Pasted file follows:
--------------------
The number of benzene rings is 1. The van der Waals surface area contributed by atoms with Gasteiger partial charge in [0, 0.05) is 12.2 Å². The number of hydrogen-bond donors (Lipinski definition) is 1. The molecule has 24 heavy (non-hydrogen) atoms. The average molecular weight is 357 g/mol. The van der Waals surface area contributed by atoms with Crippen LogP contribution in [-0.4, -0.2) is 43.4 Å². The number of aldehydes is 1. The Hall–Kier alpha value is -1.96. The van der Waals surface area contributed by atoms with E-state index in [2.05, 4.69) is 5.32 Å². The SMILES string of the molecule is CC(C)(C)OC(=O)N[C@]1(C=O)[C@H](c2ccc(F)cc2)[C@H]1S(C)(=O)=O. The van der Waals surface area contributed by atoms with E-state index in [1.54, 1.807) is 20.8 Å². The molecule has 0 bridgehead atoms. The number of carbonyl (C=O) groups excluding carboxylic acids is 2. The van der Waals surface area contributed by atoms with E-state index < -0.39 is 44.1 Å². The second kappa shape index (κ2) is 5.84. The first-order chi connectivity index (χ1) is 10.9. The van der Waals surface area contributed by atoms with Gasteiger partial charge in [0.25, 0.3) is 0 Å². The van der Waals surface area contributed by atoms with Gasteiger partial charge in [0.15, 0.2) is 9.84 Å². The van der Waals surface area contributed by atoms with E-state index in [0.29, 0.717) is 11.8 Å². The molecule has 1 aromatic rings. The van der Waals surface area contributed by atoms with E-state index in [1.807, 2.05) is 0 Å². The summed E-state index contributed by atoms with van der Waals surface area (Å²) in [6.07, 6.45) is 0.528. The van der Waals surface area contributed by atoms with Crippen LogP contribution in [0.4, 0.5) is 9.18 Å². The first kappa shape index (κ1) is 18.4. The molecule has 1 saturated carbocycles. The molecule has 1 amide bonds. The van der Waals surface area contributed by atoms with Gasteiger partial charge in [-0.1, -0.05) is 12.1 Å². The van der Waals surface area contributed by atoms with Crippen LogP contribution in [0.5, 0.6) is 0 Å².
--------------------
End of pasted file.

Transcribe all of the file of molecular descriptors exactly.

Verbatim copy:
The number of benzene rings is 1. The van der Waals surface area contributed by atoms with Gasteiger partial charge in [0, 0.05) is 12.2 Å². The number of hydrogen-bond donors (Lipinski definition) is 1. The molecule has 24 heavy (non-hydrogen) atoms. The average molecular weight is 357 g/mol. The van der Waals surface area contributed by atoms with Crippen LogP contribution in [-0.4, -0.2) is 43.4 Å². The number of aldehydes is 1. The Hall–Kier alpha value is -1.96. The van der Waals surface area contributed by atoms with E-state index in [2.05, 4.69) is 5.32 Å². The SMILES string of the molecule is CC(C)(C)OC(=O)N[C@]1(C=O)[C@H](c2ccc(F)cc2)[C@H]1S(C)(=O)=O. The van der Waals surface area contributed by atoms with E-state index in [1.54, 1.807) is 20.8 Å². The molecule has 0 bridgehead atoms. The number of carbonyl (C=O) groups excluding carboxylic acids is 2. The van der Waals surface area contributed by atoms with E-state index < -0.39 is 44.1 Å². The second kappa shape index (κ2) is 5.84. The first-order chi connectivity index (χ1) is 10.9. The van der Waals surface area contributed by atoms with Gasteiger partial charge in [0.25, 0.3) is 0 Å². The van der Waals surface area contributed by atoms with Gasteiger partial charge in [0.15, 0.2) is 9.84 Å². The van der Waals surface area contributed by atoms with E-state index in [0.29, 0.717) is 11.8 Å². The molecule has 1 aromatic rings. The van der Waals surface area contributed by atoms with E-state index in [1.807, 2.05) is 0 Å². The summed E-state index contributed by atoms with van der Waals surface area (Å²) in [6.07, 6.45) is 0.528. The van der Waals surface area contributed by atoms with Crippen LogP contribution in [0.4, 0.5) is 9.18 Å². The first kappa shape index (κ1) is 18.4. The molecule has 1 saturated carbocycles. The molecule has 1 amide bonds. The van der Waals surface area contributed by atoms with Gasteiger partial charge in [-0.1, -0.05) is 12.1 Å². The van der Waals surface area contributed by atoms with Crippen LogP contribution in [0.5, 0.6) is 0 Å².